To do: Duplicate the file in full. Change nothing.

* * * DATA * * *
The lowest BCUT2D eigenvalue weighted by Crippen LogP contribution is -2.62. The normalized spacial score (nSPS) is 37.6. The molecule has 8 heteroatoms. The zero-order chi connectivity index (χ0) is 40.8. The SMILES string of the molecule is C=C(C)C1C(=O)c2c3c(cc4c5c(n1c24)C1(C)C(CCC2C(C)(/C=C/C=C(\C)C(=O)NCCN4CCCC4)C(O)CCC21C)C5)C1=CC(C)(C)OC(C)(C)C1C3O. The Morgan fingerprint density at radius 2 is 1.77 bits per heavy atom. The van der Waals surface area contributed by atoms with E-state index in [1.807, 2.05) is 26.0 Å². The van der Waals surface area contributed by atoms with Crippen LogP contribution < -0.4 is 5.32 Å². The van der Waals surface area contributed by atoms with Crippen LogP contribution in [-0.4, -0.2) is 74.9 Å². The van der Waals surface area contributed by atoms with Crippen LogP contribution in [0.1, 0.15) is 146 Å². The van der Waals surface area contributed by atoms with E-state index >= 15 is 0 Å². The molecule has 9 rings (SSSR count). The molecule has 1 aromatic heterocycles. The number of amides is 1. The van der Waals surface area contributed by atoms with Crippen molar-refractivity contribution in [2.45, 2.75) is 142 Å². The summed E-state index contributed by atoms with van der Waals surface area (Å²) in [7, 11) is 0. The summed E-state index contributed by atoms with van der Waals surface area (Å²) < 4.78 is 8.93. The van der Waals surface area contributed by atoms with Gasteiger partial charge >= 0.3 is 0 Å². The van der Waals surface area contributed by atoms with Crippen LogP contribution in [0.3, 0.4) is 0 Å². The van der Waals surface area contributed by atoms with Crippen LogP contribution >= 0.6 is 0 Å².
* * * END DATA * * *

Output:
The lowest BCUT2D eigenvalue weighted by Crippen LogP contribution is -2.62. The normalized spacial score (nSPS) is 37.6. The molecule has 8 heteroatoms. The zero-order chi connectivity index (χ0) is 40.8. The SMILES string of the molecule is C=C(C)C1C(=O)c2c3c(cc4c5c(n1c24)C1(C)C(CCC2C(C)(/C=C/C=C(\C)C(=O)NCCN4CCCC4)C(O)CCC21C)C5)C1=CC(C)(C)OC(C)(C)C1C3O. The Morgan fingerprint density at radius 2 is 1.77 bits per heavy atom. The van der Waals surface area contributed by atoms with E-state index in [1.807, 2.05) is 26.0 Å². The van der Waals surface area contributed by atoms with Crippen LogP contribution < -0.4 is 5.32 Å². The van der Waals surface area contributed by atoms with Crippen LogP contribution in [-0.4, -0.2) is 74.9 Å². The van der Waals surface area contributed by atoms with Crippen LogP contribution in [0.1, 0.15) is 146 Å². The van der Waals surface area contributed by atoms with E-state index >= 15 is 0 Å². The molecule has 9 rings (SSSR count). The molecule has 1 aromatic heterocycles. The number of amides is 1. The van der Waals surface area contributed by atoms with Crippen molar-refractivity contribution in [2.45, 2.75) is 142 Å². The summed E-state index contributed by atoms with van der Waals surface area (Å²) in [7, 11) is 0. The summed E-state index contributed by atoms with van der Waals surface area (Å²) < 4.78 is 8.93. The van der Waals surface area contributed by atoms with Gasteiger partial charge >= 0.3 is 0 Å². The van der Waals surface area contributed by atoms with Crippen LogP contribution in [0.3, 0.4) is 0 Å². The van der Waals surface area contributed by atoms with Crippen LogP contribution >= 0.6 is 0 Å².